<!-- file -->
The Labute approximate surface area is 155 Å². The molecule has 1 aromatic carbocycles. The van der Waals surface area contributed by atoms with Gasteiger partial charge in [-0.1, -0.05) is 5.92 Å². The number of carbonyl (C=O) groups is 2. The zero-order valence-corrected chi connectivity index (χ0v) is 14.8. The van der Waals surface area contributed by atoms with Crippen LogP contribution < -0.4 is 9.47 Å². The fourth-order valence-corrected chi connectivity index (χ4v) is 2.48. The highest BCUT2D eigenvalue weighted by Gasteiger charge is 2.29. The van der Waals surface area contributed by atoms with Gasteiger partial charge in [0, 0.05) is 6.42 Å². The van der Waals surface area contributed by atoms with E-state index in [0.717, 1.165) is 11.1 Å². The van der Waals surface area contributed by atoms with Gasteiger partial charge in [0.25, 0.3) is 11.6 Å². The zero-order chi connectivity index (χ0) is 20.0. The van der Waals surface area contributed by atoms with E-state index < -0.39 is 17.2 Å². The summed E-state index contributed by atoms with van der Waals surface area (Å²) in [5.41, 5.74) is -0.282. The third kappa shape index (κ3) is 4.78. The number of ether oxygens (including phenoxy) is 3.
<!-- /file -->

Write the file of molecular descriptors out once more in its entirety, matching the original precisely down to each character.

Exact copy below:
The Labute approximate surface area is 155 Å². The molecule has 1 aromatic carbocycles. The van der Waals surface area contributed by atoms with Gasteiger partial charge in [-0.1, -0.05) is 5.92 Å². The number of carbonyl (C=O) groups is 2. The zero-order valence-corrected chi connectivity index (χ0v) is 14.8. The van der Waals surface area contributed by atoms with Crippen LogP contribution < -0.4 is 9.47 Å². The fourth-order valence-corrected chi connectivity index (χ4v) is 2.48. The highest BCUT2D eigenvalue weighted by Gasteiger charge is 2.29. The van der Waals surface area contributed by atoms with Gasteiger partial charge in [0, 0.05) is 6.42 Å². The van der Waals surface area contributed by atoms with E-state index in [0.717, 1.165) is 11.1 Å². The van der Waals surface area contributed by atoms with Gasteiger partial charge in [0.25, 0.3) is 11.6 Å². The zero-order chi connectivity index (χ0) is 20.0. The van der Waals surface area contributed by atoms with E-state index < -0.39 is 17.2 Å². The summed E-state index contributed by atoms with van der Waals surface area (Å²) in [5.41, 5.74) is -0.282. The third kappa shape index (κ3) is 4.78. The number of ether oxygens (including phenoxy) is 3.